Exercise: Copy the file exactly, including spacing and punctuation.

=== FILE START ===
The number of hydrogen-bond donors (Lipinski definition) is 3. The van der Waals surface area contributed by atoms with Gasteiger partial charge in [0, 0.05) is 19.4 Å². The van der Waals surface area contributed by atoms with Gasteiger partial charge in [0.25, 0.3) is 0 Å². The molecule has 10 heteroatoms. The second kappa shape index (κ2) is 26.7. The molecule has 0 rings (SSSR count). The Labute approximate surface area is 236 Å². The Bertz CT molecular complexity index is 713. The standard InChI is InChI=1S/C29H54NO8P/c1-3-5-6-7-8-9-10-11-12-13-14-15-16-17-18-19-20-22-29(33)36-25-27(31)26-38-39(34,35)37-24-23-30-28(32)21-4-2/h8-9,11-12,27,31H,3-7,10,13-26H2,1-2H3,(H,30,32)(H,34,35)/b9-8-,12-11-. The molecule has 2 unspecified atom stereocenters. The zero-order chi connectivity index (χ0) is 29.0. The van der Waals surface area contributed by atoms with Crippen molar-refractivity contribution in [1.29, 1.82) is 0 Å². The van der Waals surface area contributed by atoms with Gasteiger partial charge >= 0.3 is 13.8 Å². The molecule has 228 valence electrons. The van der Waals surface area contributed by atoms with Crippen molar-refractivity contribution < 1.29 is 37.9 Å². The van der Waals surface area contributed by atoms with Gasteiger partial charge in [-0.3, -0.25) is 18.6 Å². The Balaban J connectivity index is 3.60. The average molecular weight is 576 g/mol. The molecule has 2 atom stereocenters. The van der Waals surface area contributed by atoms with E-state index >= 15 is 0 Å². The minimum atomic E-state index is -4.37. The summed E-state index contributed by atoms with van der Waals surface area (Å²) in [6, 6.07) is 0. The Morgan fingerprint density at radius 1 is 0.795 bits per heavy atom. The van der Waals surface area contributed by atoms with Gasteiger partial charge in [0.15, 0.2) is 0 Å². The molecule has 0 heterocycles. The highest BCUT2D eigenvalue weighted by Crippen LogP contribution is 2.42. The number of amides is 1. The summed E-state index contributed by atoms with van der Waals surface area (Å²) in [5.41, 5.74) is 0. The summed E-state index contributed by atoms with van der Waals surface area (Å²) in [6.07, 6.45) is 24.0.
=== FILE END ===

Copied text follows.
The number of hydrogen-bond donors (Lipinski definition) is 3. The van der Waals surface area contributed by atoms with Gasteiger partial charge in [0, 0.05) is 19.4 Å². The van der Waals surface area contributed by atoms with Gasteiger partial charge in [0.25, 0.3) is 0 Å². The molecule has 10 heteroatoms. The second kappa shape index (κ2) is 26.7. The molecule has 0 rings (SSSR count). The Labute approximate surface area is 236 Å². The Bertz CT molecular complexity index is 713. The standard InChI is InChI=1S/C29H54NO8P/c1-3-5-6-7-8-9-10-11-12-13-14-15-16-17-18-19-20-22-29(33)36-25-27(31)26-38-39(34,35)37-24-23-30-28(32)21-4-2/h8-9,11-12,27,31H,3-7,10,13-26H2,1-2H3,(H,30,32)(H,34,35)/b9-8-,12-11-. The molecule has 2 unspecified atom stereocenters. The zero-order chi connectivity index (χ0) is 29.0. The van der Waals surface area contributed by atoms with Crippen molar-refractivity contribution in [1.29, 1.82) is 0 Å². The van der Waals surface area contributed by atoms with Gasteiger partial charge >= 0.3 is 13.8 Å². The molecule has 228 valence electrons. The van der Waals surface area contributed by atoms with Crippen molar-refractivity contribution < 1.29 is 37.9 Å². The van der Waals surface area contributed by atoms with Gasteiger partial charge in [-0.3, -0.25) is 18.6 Å². The Balaban J connectivity index is 3.60. The average molecular weight is 576 g/mol. The molecule has 2 atom stereocenters. The van der Waals surface area contributed by atoms with E-state index >= 15 is 0 Å². The minimum atomic E-state index is -4.37. The summed E-state index contributed by atoms with van der Waals surface area (Å²) in [6, 6.07) is 0. The Morgan fingerprint density at radius 1 is 0.795 bits per heavy atom. The van der Waals surface area contributed by atoms with Gasteiger partial charge in [0.15, 0.2) is 0 Å². The molecule has 0 heterocycles. The highest BCUT2D eigenvalue weighted by Crippen LogP contribution is 2.42. The number of amides is 1. The summed E-state index contributed by atoms with van der Waals surface area (Å²) in [5.41, 5.74) is 0. The summed E-state index contributed by atoms with van der Waals surface area (Å²) in [6.07, 6.45) is 24.0.